Let’s talk about why a happy gut microbiome helps you feel good, every day.
Maybe you’ve heard about the “good” and “bad” bacteria in the gut — but do you know why they matter, and what role they play in your overall health? What role do they play in preventing disease? I’m talking all about the gut microbiome today, and why you need to nurture it in order to feel your best.
What Is The Gut Microbiome?
The term “gut microbiome” refers to the bacteria, archaea, viruses and eukaryotic microbes residing in the body. Healthy adults typically have more than 1,000 species of bacteria in their gut. (1) This amounts to over 100 trillion microbial cells (2) and 3-5 pounds of bacteria in our digestive system. (3) Long story short, there are a LOT of these guys — these bacteria cells outnumber human cells 10-to-1. (2)
Bacteria begin to “colonize” or grow in the gastrointestinal tract at birth, and they remain there throughout the rest of your life. (4)
Our bodies have cultivated a mutually beneficial relationship with this bacteria — when they’re happy, you’re healthy. No surprise here — your diet greatly affects your gut flora — and you’ll want to nurture this bacteria in the gut if you want to feel good.
What Science Tells Us
These microbes help direct the traffic flow along the connection between our gut and our brain. This direct connection, known as “the gut-brain connection”, makes up two thin layers of more than 100 million nerve cells that line your gastrointestinal tract. The cells run all the way from your esophagus to your rectum via the vagus nerve. Emerging research continues to show us how the gut directly influences human physiology, metabolism, and immune function.
Research has shown how microbiota influence behavior and the central nervous system, which affects brain function. It’s also shown us how the microbiota can influence energy balance. (4)
Nutrient Uptake and Metabolism
The microbiome produces vitamins, synthesizes amino acids, and can carry out the biotransformation of bile. (5)
The microbiome also makes the metabolism of nondigestible carbohydrates happen. Any resistant starches, pectins, gums, and large polysaccharides, as well as unabsorbed sugars and alcohols, are metabolized thanks to the bacteria. (5) When this happens, the body recovers energy and nutrients to feed the bacteria. (6)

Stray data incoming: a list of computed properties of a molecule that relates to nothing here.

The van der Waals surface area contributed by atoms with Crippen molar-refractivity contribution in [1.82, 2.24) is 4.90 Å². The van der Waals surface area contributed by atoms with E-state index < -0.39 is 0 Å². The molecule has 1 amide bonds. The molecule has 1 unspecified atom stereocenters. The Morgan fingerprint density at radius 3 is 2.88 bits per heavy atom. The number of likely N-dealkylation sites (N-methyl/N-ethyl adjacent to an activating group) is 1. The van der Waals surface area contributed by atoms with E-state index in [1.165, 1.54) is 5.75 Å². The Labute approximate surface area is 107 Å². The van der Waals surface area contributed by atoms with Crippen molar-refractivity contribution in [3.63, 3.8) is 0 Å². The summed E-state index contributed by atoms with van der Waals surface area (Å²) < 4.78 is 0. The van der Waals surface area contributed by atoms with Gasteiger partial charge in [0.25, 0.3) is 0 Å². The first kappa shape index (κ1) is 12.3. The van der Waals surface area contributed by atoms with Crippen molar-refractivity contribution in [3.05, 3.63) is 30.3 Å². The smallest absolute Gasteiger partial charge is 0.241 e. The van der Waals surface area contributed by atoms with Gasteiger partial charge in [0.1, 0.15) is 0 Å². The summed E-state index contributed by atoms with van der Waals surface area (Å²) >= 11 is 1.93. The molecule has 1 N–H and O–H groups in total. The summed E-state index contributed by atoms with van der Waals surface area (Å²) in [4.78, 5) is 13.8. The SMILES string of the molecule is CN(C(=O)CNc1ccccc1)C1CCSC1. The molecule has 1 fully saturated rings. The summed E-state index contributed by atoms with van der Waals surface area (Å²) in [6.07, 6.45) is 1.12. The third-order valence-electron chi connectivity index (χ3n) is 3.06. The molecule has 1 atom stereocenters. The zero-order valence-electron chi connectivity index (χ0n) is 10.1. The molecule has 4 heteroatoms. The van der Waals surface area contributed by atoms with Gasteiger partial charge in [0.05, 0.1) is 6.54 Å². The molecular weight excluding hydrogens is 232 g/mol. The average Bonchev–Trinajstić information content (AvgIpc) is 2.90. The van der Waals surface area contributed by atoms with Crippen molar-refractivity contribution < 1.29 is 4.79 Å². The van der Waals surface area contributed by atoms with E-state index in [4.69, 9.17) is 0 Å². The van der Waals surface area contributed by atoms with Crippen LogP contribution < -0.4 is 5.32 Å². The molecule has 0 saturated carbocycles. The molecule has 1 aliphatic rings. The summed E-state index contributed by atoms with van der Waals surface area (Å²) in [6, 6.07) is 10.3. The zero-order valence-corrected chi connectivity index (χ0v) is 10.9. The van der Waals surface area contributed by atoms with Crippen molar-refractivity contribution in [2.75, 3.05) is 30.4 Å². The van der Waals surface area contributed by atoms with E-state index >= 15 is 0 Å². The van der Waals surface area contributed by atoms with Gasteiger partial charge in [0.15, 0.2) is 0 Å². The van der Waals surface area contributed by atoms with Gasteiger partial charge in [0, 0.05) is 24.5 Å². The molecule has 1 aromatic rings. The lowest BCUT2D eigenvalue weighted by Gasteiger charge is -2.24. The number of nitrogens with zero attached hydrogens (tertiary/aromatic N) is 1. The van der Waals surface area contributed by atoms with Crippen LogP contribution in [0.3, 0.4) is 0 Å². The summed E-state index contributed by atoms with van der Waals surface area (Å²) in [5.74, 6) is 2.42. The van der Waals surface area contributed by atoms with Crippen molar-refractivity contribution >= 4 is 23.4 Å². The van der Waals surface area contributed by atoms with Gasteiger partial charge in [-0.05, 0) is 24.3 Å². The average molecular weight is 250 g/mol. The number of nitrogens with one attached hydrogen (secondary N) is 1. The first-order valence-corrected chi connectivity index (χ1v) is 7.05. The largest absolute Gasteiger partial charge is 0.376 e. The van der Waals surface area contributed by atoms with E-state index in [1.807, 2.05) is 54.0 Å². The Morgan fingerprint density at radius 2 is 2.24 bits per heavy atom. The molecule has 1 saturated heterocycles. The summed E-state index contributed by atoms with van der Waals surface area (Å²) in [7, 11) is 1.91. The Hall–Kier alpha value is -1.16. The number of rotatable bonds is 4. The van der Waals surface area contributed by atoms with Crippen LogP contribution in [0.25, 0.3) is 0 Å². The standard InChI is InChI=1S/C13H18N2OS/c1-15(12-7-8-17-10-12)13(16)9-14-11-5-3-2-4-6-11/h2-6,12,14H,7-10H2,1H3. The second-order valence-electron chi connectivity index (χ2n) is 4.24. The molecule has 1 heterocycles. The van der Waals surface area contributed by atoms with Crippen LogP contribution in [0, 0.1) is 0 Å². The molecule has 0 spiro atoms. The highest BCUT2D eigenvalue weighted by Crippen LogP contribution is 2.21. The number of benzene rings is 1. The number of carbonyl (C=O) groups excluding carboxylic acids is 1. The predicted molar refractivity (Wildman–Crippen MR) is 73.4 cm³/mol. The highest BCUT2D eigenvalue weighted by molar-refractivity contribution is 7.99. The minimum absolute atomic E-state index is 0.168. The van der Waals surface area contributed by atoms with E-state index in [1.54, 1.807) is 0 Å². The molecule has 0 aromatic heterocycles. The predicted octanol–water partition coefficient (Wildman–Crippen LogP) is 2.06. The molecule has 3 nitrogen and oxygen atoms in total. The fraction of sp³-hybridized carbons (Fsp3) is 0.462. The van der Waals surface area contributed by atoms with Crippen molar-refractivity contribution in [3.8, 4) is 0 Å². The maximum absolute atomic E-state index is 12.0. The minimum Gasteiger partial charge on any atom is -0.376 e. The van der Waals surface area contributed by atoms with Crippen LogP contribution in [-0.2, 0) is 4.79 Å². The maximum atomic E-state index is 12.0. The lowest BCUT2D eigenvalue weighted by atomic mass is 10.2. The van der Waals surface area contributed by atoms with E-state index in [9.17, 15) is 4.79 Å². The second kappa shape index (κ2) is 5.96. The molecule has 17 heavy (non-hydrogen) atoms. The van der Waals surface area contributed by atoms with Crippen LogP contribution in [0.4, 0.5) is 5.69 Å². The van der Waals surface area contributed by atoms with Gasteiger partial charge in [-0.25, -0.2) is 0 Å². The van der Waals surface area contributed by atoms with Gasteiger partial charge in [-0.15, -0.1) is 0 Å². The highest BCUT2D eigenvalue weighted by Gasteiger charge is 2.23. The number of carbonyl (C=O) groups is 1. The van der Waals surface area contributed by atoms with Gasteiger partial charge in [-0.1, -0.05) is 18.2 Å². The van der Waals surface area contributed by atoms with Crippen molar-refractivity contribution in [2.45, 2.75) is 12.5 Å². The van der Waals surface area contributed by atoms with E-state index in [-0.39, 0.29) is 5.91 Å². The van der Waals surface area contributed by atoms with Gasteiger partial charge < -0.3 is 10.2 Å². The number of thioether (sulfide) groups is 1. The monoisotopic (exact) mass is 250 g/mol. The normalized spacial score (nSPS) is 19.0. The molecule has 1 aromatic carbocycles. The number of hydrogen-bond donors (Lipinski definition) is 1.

After digesting fiber, some bacteria can also produce short-chain fatty acids, a critical type of healthy fat for good gut health.
The gut microbiome “trains” your immune system by communicating with immune cells about how to respond to infection.
Why You Need to Nurture Your Gut
All of these millions of microbes in your gut microbiome play a huge role in basic functions that directly affect our overall health. As I shared above, they contribute to our metabolism, they control inflammation (8), they help harvest nutrients from food, (9) they produce vitamins, (10) and they protect our bodies against viruses, bacteria, and infections by “training” our immune system, (11) and more. These functions have both a direct and indirect effect on our physiological systems (1) — aka, how we feel, every day.
A happy and healthy gut microbiome controls your gut health. It works with the intestines, it digests food, and it keeps the “bad” bacteria from sticking to the walls of your intestine.
Abnormalities in the gut microbiome have been associated with inflammatory bowel disease, colon cancer, antibiotic-associated colitis, and obesity. (6)
When the gut bacteria are deprived of the fermentable fibers that they feed on, they switch their food source to the mucus lining of your gut. Sound important? That’s because it is — the mucus lining keeps the gut wall intact and protected from infection. When this lining wears down, a host of health problems can happen, including obesity, depression and Type 2 diabetes. (12)